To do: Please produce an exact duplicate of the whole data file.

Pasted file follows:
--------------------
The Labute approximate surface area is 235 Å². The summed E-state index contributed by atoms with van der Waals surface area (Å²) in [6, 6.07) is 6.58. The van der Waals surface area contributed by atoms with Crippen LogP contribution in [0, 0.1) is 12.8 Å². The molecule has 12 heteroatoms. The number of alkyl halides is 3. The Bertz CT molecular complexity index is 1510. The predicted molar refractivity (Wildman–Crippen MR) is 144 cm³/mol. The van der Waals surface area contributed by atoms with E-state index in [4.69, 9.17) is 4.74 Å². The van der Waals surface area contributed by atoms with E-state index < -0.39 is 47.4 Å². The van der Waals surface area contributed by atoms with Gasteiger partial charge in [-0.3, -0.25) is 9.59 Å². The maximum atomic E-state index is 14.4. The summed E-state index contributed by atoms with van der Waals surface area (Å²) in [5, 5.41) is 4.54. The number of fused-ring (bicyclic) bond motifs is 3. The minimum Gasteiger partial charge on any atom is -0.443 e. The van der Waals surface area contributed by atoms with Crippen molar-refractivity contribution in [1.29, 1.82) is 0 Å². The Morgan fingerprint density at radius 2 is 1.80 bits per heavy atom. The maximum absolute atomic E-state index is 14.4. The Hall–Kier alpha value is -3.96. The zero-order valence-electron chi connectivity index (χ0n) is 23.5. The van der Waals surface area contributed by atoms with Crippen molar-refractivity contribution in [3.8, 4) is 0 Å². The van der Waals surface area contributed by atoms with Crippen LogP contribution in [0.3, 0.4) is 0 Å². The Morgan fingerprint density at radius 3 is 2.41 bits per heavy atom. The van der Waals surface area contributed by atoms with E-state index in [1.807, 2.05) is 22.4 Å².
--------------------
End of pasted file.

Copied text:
The Labute approximate surface area is 235 Å². The summed E-state index contributed by atoms with van der Waals surface area (Å²) in [6, 6.07) is 6.58. The van der Waals surface area contributed by atoms with Crippen LogP contribution in [0, 0.1) is 12.8 Å². The molecule has 12 heteroatoms. The number of alkyl halides is 3. The Bertz CT molecular complexity index is 1510. The predicted molar refractivity (Wildman–Crippen MR) is 144 cm³/mol. The van der Waals surface area contributed by atoms with E-state index in [4.69, 9.17) is 4.74 Å². The van der Waals surface area contributed by atoms with E-state index < -0.39 is 47.4 Å². The van der Waals surface area contributed by atoms with Gasteiger partial charge in [-0.3, -0.25) is 9.59 Å². The maximum atomic E-state index is 14.4. The summed E-state index contributed by atoms with van der Waals surface area (Å²) in [5, 5.41) is 4.54. The number of fused-ring (bicyclic) bond motifs is 3. The minimum Gasteiger partial charge on any atom is -0.443 e. The van der Waals surface area contributed by atoms with Crippen molar-refractivity contribution in [1.29, 1.82) is 0 Å². The Morgan fingerprint density at radius 2 is 1.80 bits per heavy atom. The maximum absolute atomic E-state index is 14.4. The Hall–Kier alpha value is -3.96. The zero-order valence-electron chi connectivity index (χ0n) is 23.5. The van der Waals surface area contributed by atoms with Crippen molar-refractivity contribution in [3.8, 4) is 0 Å². The van der Waals surface area contributed by atoms with Crippen LogP contribution in [0.3, 0.4) is 0 Å². The Morgan fingerprint density at radius 3 is 2.41 bits per heavy atom. The van der Waals surface area contributed by atoms with E-state index in [1.807, 2.05) is 22.4 Å².